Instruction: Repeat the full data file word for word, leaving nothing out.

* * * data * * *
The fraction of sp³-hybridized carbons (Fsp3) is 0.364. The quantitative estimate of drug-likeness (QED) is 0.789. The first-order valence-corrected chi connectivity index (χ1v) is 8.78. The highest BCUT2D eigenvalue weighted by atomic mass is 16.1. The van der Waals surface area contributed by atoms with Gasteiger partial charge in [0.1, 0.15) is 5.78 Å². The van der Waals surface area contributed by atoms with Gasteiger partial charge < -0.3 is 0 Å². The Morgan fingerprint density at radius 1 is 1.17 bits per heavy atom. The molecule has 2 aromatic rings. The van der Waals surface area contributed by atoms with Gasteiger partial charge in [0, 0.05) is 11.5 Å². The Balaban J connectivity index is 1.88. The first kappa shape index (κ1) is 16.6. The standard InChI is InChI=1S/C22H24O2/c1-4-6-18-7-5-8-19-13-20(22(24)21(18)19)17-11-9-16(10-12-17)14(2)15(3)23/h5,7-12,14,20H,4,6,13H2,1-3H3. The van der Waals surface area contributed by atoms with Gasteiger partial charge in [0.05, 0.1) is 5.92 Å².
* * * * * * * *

The fraction of sp³-hybridized carbons (Fsp3) is 0.364. The quantitative estimate of drug-likeness (QED) is 0.789. The first-order valence-corrected chi connectivity index (χ1v) is 8.78. The highest BCUT2D eigenvalue weighted by atomic mass is 16.1. The van der Waals surface area contributed by atoms with Gasteiger partial charge in [0.1, 0.15) is 5.78 Å². The van der Waals surface area contributed by atoms with Gasteiger partial charge < -0.3 is 0 Å². The Morgan fingerprint density at radius 1 is 1.17 bits per heavy atom. The molecule has 2 aromatic rings. The van der Waals surface area contributed by atoms with Gasteiger partial charge in [0, 0.05) is 11.5 Å². The Balaban J connectivity index is 1.88. The first kappa shape index (κ1) is 16.6. The standard InChI is InChI=1S/C22H24O2/c1-4-6-18-7-5-8-19-13-20(22(24)21(18)19)17-11-9-16(10-12-17)14(2)15(3)23/h5,7-12,14,20H,4,6,13H2,1-3H3. The van der Waals surface area contributed by atoms with Gasteiger partial charge in [0.05, 0.1) is 5.92 Å².